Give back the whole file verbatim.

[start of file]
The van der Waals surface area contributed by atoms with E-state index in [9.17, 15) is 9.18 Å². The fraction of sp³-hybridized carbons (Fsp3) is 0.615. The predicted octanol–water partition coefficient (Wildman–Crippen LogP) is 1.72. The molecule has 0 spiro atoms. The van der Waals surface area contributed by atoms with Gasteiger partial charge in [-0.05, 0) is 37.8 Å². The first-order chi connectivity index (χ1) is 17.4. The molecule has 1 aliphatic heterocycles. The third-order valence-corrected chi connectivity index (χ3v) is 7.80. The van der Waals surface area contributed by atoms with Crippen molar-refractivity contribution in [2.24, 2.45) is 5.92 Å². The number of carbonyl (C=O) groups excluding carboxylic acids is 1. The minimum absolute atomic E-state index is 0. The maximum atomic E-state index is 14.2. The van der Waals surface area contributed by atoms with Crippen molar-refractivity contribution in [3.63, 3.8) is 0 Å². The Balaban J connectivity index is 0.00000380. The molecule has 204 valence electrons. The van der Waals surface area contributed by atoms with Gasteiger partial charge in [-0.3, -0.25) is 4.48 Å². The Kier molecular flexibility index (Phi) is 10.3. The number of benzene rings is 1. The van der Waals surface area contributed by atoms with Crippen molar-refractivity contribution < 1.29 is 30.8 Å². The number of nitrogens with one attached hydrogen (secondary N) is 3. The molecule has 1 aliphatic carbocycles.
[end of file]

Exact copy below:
The van der Waals surface area contributed by atoms with E-state index in [9.17, 15) is 9.18 Å². The fraction of sp³-hybridized carbons (Fsp3) is 0.615. The predicted octanol–water partition coefficient (Wildman–Crippen LogP) is 1.72. The molecule has 0 spiro atoms. The van der Waals surface area contributed by atoms with Gasteiger partial charge in [-0.05, 0) is 37.8 Å². The first-order chi connectivity index (χ1) is 17.4. The molecule has 1 aliphatic heterocycles. The third-order valence-corrected chi connectivity index (χ3v) is 7.80. The van der Waals surface area contributed by atoms with Crippen molar-refractivity contribution in [2.24, 2.45) is 5.92 Å². The number of carbonyl (C=O) groups excluding carboxylic acids is 1. The minimum absolute atomic E-state index is 0. The maximum atomic E-state index is 14.2. The van der Waals surface area contributed by atoms with Crippen molar-refractivity contribution in [3.63, 3.8) is 0 Å². The Balaban J connectivity index is 0.00000380. The molecule has 204 valence electrons. The van der Waals surface area contributed by atoms with Gasteiger partial charge in [-0.3, -0.25) is 4.48 Å². The Kier molecular flexibility index (Phi) is 10.3. The number of benzene rings is 1. The van der Waals surface area contributed by atoms with Crippen molar-refractivity contribution < 1.29 is 30.8 Å². The number of nitrogens with one attached hydrogen (secondary N) is 3. The molecule has 1 aliphatic carbocycles.